Mobile phones have become an integral part of adolescent culture for expressing identity and style. They are vital in most young people's social lives for arranging meetings with friends, chatting up a potential girlfriend/ boyfriend, and also for getting information via the internet. Mobile phones also provide a sense of security for young people and their parents (30). In 2005, a U.K. study found that 97% of females and 92% of males aged 11-21 have access to a mobile phone (31) Texting was by far the most common form of communication with 9 out of the 10 young people texting daily and 54% texting more than five times a day. Males were more likely to talk to their friends on their phone than females. Texting is preferred for nearly all social activities and is regarded as being more private.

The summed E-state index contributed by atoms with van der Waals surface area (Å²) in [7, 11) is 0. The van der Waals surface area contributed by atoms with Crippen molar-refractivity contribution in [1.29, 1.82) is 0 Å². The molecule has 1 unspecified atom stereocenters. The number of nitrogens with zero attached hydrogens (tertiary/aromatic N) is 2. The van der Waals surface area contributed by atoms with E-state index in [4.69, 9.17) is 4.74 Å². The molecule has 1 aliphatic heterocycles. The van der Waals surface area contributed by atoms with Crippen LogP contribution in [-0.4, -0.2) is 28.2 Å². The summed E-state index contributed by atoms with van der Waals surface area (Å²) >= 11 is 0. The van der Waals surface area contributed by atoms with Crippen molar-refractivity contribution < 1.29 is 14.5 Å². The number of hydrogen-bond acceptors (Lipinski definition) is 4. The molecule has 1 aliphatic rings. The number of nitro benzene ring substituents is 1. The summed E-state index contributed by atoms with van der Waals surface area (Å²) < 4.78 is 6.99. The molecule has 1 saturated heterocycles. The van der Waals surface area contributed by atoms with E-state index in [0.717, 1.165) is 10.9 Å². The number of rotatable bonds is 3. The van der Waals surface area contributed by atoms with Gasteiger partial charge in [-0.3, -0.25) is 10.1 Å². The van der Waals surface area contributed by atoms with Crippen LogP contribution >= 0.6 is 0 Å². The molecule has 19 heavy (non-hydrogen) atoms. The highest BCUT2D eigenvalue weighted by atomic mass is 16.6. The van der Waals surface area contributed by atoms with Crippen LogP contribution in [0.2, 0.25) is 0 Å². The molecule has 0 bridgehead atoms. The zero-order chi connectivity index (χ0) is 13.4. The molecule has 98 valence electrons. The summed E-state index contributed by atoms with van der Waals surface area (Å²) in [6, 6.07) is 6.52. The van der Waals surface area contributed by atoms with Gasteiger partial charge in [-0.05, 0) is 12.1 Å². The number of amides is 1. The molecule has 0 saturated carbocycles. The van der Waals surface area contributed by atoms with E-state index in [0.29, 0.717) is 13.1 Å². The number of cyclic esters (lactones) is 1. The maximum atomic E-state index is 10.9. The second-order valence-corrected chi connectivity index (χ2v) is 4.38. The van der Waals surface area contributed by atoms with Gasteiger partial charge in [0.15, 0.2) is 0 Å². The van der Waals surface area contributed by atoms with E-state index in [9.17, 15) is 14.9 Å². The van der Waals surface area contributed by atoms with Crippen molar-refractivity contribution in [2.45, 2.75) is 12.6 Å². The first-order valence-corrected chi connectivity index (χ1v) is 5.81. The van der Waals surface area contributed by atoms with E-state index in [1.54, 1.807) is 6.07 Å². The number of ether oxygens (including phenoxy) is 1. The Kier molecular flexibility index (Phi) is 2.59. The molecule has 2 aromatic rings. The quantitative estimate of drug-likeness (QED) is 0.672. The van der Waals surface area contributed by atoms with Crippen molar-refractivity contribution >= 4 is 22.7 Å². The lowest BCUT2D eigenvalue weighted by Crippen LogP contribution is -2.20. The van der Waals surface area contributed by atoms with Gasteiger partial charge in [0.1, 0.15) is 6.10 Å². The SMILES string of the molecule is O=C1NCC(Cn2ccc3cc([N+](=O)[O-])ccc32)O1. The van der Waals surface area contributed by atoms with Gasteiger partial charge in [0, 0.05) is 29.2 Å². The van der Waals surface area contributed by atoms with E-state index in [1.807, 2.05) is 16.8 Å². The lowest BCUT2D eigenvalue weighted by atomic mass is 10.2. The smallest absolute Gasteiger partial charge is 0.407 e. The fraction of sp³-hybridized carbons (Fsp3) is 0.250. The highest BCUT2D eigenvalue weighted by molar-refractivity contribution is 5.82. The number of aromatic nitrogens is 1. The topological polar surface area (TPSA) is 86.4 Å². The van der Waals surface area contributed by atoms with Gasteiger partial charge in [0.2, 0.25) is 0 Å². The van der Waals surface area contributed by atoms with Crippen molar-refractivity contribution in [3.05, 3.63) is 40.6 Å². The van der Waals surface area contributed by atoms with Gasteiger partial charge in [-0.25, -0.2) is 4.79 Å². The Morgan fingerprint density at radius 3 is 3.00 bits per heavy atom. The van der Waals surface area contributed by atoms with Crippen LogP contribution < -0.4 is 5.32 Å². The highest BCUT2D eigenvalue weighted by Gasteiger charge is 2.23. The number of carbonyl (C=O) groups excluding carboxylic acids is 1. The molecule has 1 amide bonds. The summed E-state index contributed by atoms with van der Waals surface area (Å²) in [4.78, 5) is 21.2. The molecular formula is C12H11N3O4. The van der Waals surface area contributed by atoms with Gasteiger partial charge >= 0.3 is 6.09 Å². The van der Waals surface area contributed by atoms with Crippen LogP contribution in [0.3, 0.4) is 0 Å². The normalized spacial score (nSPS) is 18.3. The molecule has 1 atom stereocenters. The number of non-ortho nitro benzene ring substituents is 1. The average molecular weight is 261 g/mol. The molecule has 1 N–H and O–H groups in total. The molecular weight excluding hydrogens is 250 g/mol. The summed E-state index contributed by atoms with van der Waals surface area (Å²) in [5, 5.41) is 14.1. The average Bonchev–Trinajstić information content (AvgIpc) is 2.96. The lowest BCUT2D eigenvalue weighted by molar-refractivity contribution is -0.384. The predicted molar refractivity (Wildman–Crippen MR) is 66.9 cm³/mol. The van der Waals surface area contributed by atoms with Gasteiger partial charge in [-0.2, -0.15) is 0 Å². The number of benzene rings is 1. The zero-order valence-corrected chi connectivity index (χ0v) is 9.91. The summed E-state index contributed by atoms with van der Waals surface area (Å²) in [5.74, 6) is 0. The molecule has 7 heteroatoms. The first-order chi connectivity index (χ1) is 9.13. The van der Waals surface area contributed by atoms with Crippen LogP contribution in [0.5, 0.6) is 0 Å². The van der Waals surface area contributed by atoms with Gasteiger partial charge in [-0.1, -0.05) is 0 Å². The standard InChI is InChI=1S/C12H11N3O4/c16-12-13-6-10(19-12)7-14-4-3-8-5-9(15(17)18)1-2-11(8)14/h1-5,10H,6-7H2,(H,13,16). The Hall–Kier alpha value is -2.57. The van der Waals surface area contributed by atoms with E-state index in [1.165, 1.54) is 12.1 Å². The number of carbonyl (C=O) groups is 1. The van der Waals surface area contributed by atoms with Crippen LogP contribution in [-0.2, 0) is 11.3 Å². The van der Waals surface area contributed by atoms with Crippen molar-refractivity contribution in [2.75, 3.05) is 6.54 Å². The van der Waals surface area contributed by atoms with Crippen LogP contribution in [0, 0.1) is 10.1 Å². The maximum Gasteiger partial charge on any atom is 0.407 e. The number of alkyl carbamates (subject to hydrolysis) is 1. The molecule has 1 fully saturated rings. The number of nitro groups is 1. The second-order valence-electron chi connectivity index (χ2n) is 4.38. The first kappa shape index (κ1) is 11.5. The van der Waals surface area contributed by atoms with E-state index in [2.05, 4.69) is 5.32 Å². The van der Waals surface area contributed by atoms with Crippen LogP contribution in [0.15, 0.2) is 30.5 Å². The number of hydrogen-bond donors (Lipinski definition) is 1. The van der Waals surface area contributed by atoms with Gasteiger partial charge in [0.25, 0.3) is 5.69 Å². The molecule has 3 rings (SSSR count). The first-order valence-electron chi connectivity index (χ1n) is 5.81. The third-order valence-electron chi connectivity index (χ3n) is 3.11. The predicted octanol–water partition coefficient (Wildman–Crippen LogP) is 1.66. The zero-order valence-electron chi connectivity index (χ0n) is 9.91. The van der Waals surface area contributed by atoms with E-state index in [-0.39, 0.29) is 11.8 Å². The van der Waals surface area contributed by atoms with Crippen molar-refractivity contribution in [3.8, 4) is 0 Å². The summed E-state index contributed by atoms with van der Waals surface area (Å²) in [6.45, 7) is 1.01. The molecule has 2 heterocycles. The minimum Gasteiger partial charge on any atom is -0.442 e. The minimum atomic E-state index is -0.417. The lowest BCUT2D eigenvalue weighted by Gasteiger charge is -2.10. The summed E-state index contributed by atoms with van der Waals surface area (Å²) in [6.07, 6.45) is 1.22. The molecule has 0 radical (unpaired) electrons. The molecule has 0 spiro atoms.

Since mobile phones play such an important part in young people's lives, the potential of text messaging in the hospital environment should be considered with respect to the development of peer relationships and support. Health professionals can once again be instrumental in helping to establish relationships between young people in gaining their permission to exchange phone numbers as well as encouraging them to bring their phones to group activities where opportunities may arise for the young people themselves to exchange numbers.
The "Sweet Talk" project (32) has demonstrated the usefulness of text messaging in improving adherence in a population of adolescents with diabetes. Similarly Pal (33) demonstrated its usefulness with an adult population of patients with arthritis, offering exciting opportunities for future developments in adolescent rheumatology.
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